Before the amendment entered into force, the distribution of dividends and profits was not subject to any income tax withholding, except if equalisation tax was applicable.

Equalisation tax is, in general terms, a 35% withholding applicable to dividends and profits that result from profits not taxed at the corporate level. All dividends or profit distributions exceeding the accumulated taxable income determined according to the Income Tax Law (plus certain adjustments) were subject to equalisation tax.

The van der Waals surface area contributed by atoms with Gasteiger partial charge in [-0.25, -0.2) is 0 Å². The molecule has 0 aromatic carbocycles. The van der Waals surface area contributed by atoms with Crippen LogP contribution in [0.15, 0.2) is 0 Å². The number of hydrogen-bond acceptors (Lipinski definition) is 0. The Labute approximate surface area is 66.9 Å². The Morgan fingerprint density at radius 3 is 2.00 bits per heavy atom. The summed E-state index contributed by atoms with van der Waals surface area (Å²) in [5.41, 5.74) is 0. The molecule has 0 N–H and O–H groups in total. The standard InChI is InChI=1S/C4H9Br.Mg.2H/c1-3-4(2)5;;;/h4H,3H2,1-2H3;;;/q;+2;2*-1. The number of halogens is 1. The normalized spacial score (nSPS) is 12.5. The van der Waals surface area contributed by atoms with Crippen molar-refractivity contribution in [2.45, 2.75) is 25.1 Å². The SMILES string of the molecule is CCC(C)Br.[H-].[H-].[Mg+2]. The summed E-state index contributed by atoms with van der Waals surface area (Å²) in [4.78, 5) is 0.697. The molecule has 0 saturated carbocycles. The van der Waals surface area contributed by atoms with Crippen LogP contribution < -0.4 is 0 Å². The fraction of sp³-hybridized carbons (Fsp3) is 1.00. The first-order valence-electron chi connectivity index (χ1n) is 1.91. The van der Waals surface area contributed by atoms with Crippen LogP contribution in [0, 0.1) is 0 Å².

The Amendment imposes a 10% withholding tax on dividends distributions. Also, profit distributions made by corporate trusts are subject to the withholding. The 10% withholding shall be applied on the amount of the dividend distribution less the amount of equalisation tax, if applicable.

The withholding is applicable when the dividends are paid or when they are made available to the shareholders. The redemption of shares, depending on certain circumstances, may be treated as a sale of shares and a dividend distribution.

General Resolution 3674 establishes the procedure to submit the withholding to the tax authority.